Pipe Smoking Tobacco
A Brief History of Tobacco
1492 - Christopher Columbus received tobacco as a gift
from the Arawak people of the Bahamas
1556 - European explorers introduced tobacco to France and, quickly thereafter, to the rest of Europe.
1571 - Spanish physicians employed tobacco as a medicine.
1584 - Sir Francis Drake, the famous explorer, introduces
Sir Walter Raleigh, another
1612 - The first commercial tobacco crop was grown in America.
1619 - The first African slaves were brought to Jamestown, Virginia to work the tobacco plantations.
1640 - Smoking was banned in New Amsterdam (now New York City). Greenwich Village, then north of the city limits, was known as "the land where tobacco grows."
1661 - Slavery was officially legalized in Virginia.
1730 - The first tobacco factories - "snuff mills" - opened in Virginia.
1775 - The American Revolution began and was, in part a "tobacco war." Along the Chesapeake Bay-then referred to as the "Tobacco Coast"-the British tobacco taxes and what seemed to the growers like a perpetual state of debt to British merchants were major factors in the revolt. Tobacco, however, helped finance the Revolution by serving as collateral for loans from France.
1861 - During the Civil War, tobacco was issued along with rations of food and drink. Many northerners were first introduced to tobacco in this way. Also, cigarettes begin to become popular. Before this time tobacco was mainly smoked in pipes and cigars.
1864 - The first cigarette factory in the United States was opened.
1917 - The U.S. War Department sent massive numbers of cigarettes to World War I soldiers.
1940 - Hitler calls tobacco the "wrath of the red
man against the white man for having been given
1987 - The U.S. Congress banned smoking on airline flights of less than two hours.
1998 - California became the first state to ban smoking in bars.
1998 - Attorneys general of 46 states signed and agreement with the tobacco industry to settle state lawsuits.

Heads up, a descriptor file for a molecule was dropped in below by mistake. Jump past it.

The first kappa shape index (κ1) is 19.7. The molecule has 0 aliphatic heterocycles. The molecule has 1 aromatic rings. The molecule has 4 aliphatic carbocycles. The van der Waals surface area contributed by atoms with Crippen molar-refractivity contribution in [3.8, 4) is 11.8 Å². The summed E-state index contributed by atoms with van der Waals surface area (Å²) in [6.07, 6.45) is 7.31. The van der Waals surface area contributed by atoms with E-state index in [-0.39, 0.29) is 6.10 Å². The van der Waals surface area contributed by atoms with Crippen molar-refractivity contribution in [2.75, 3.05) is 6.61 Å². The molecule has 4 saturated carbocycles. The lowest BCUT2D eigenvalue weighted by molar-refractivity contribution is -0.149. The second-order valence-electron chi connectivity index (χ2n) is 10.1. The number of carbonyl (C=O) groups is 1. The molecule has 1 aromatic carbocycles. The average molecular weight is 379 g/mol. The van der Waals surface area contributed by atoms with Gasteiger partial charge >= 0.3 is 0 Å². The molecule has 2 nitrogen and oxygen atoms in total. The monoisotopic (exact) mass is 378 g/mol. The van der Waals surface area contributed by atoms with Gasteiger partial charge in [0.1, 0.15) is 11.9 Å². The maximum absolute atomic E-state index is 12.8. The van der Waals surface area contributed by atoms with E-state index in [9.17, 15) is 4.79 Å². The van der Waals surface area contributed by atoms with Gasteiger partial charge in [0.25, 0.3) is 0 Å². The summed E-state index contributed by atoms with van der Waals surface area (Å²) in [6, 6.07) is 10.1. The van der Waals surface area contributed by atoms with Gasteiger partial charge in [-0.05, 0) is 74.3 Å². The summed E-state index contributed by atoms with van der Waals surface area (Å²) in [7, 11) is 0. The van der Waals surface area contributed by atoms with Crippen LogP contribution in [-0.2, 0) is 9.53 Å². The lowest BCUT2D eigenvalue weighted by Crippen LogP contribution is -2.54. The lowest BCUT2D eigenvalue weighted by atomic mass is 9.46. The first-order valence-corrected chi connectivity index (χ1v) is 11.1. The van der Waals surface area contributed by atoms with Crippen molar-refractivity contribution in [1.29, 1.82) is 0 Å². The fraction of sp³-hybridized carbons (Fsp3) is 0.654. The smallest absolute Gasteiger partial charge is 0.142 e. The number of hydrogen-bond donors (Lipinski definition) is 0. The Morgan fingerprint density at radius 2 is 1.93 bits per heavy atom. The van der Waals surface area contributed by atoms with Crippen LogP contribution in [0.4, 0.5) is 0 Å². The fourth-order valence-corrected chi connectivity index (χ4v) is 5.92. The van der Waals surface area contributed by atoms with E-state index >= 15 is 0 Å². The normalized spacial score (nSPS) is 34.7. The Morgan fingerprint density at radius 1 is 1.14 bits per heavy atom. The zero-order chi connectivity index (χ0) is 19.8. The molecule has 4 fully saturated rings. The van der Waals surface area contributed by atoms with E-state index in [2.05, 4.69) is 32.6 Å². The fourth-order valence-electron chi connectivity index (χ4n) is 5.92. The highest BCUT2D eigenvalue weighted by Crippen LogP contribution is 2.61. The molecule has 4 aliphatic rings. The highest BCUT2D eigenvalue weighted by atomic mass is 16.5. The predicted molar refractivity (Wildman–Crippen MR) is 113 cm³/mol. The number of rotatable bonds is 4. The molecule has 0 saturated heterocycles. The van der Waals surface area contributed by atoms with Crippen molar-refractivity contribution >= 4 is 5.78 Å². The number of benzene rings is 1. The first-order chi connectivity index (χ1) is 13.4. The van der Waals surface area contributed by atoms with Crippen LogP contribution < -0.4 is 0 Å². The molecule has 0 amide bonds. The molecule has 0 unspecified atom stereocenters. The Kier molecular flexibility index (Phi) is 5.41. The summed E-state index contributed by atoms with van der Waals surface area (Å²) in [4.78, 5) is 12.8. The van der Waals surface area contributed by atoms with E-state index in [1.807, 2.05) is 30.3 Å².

It is not known when tobacco was first used, but information dates back more than 2,000 years when the native people (Aztec and Mayan) of Central and South America used tobacco in medical and religious rituals. This is known because archaeologists have found an ancient Mayan vase that shows a scene of dancing and smoking skeletons--a symbol of the death god. So even thousands of years ago, tobacco represented death.
In 1492 Christopher Columbus came to the New World and landed in the "West Indies." This is why the native people were called Indians. In his journal, Columbus wrote about certain dried leaves that gave off a distinct smell. Soon after, another Spanish explorer, Rodrigo de Jerez, brought tobacco back to Spain. The people were so afraid to see smoke coming out of his mouth that he was put into prison; they thought he was possessed by demons. By the time he was released from prison a few years later, smoking had become a popular activity throughout Europe.
Tobacco became a large part of the new colonial American
economy in 1612. John Rolfe and investors from England set out to grow
tobacco in the colony of Jamestown, Virginia. Until then Spain had dominated
the tobacco trade. Rolfe married the Native American, Pocahontas and
made her the first "poster girl" of tobacco. Together they
went to England and secured more money for investment in the colony.
The marriage assured that the native people would not attack Jamestown
or upset the new cash crop. The new wealth brought new settlers and
Tobacco was taxed heavily by the British, who mandated that all tobacco be shipped to England. The colonists did not like to pay taxes on tobacco, and this was one of the economic causes of the Revolutionary War. The first loan given to the revolutionists was given by France with a promise of tobacco sent in return.
By the mid-1800's, it is estimated that 40% of all the colonists were slaves used in farming. In the mid and late 1800's, big plantation tobacco growers, such as the Reynolds and Duke families, began their billion-dollar tobacco empires. During the Civil War these families sided with the Confederacy because they did not want their free (slave) labor to end.